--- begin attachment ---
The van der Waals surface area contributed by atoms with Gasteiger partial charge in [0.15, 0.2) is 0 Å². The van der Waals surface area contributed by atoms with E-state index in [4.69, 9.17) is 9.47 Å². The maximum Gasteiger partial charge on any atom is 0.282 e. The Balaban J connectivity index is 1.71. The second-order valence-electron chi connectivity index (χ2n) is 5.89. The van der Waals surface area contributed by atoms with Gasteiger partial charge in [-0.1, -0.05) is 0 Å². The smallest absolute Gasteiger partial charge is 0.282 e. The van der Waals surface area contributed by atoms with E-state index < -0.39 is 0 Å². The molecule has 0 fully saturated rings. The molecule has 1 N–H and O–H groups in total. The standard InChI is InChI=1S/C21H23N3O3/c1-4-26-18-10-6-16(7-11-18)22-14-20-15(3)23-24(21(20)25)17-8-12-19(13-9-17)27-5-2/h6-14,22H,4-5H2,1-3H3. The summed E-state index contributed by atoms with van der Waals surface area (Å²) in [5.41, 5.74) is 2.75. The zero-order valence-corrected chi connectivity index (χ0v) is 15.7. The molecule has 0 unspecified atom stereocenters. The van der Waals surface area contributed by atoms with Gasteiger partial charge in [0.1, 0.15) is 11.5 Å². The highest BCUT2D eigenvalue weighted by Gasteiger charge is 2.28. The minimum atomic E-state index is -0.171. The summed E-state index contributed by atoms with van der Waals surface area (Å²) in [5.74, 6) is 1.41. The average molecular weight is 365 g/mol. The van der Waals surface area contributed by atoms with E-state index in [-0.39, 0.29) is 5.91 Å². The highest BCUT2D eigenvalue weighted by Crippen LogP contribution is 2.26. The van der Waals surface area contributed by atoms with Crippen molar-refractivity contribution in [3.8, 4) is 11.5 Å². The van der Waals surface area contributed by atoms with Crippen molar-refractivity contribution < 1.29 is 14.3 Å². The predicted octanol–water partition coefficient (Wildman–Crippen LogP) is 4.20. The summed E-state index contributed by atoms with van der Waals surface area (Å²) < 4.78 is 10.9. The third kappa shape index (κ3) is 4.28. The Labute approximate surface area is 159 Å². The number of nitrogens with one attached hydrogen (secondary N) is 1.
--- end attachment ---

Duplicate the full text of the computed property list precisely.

The van der Waals surface area contributed by atoms with Gasteiger partial charge in [0.15, 0.2) is 0 Å². The van der Waals surface area contributed by atoms with E-state index in [4.69, 9.17) is 9.47 Å². The maximum Gasteiger partial charge on any atom is 0.282 e. The Balaban J connectivity index is 1.71. The second-order valence-electron chi connectivity index (χ2n) is 5.89. The van der Waals surface area contributed by atoms with Gasteiger partial charge in [-0.1, -0.05) is 0 Å². The smallest absolute Gasteiger partial charge is 0.282 e. The van der Waals surface area contributed by atoms with E-state index < -0.39 is 0 Å². The molecule has 0 fully saturated rings. The molecule has 1 N–H and O–H groups in total. The standard InChI is InChI=1S/C21H23N3O3/c1-4-26-18-10-6-16(7-11-18)22-14-20-15(3)23-24(21(20)25)17-8-12-19(13-9-17)27-5-2/h6-14,22H,4-5H2,1-3H3. The summed E-state index contributed by atoms with van der Waals surface area (Å²) in [5.41, 5.74) is 2.75. The zero-order valence-corrected chi connectivity index (χ0v) is 15.7. The molecule has 0 unspecified atom stereocenters. The van der Waals surface area contributed by atoms with Gasteiger partial charge in [0.1, 0.15) is 11.5 Å². The highest BCUT2D eigenvalue weighted by Gasteiger charge is 2.28. The minimum atomic E-state index is -0.171. The summed E-state index contributed by atoms with van der Waals surface area (Å²) in [5.74, 6) is 1.41. The average molecular weight is 365 g/mol. The van der Waals surface area contributed by atoms with E-state index in [-0.39, 0.29) is 5.91 Å². The highest BCUT2D eigenvalue weighted by Crippen LogP contribution is 2.26. The van der Waals surface area contributed by atoms with Crippen molar-refractivity contribution in [3.8, 4) is 11.5 Å². The van der Waals surface area contributed by atoms with Crippen molar-refractivity contribution < 1.29 is 14.3 Å². The predicted octanol–water partition coefficient (Wildman–Crippen LogP) is 4.20. The summed E-state index contributed by atoms with van der Waals surface area (Å²) < 4.78 is 10.9. The third kappa shape index (κ3) is 4.28. The Labute approximate surface area is 159 Å². The number of nitrogens with one attached hydrogen (secondary N) is 1.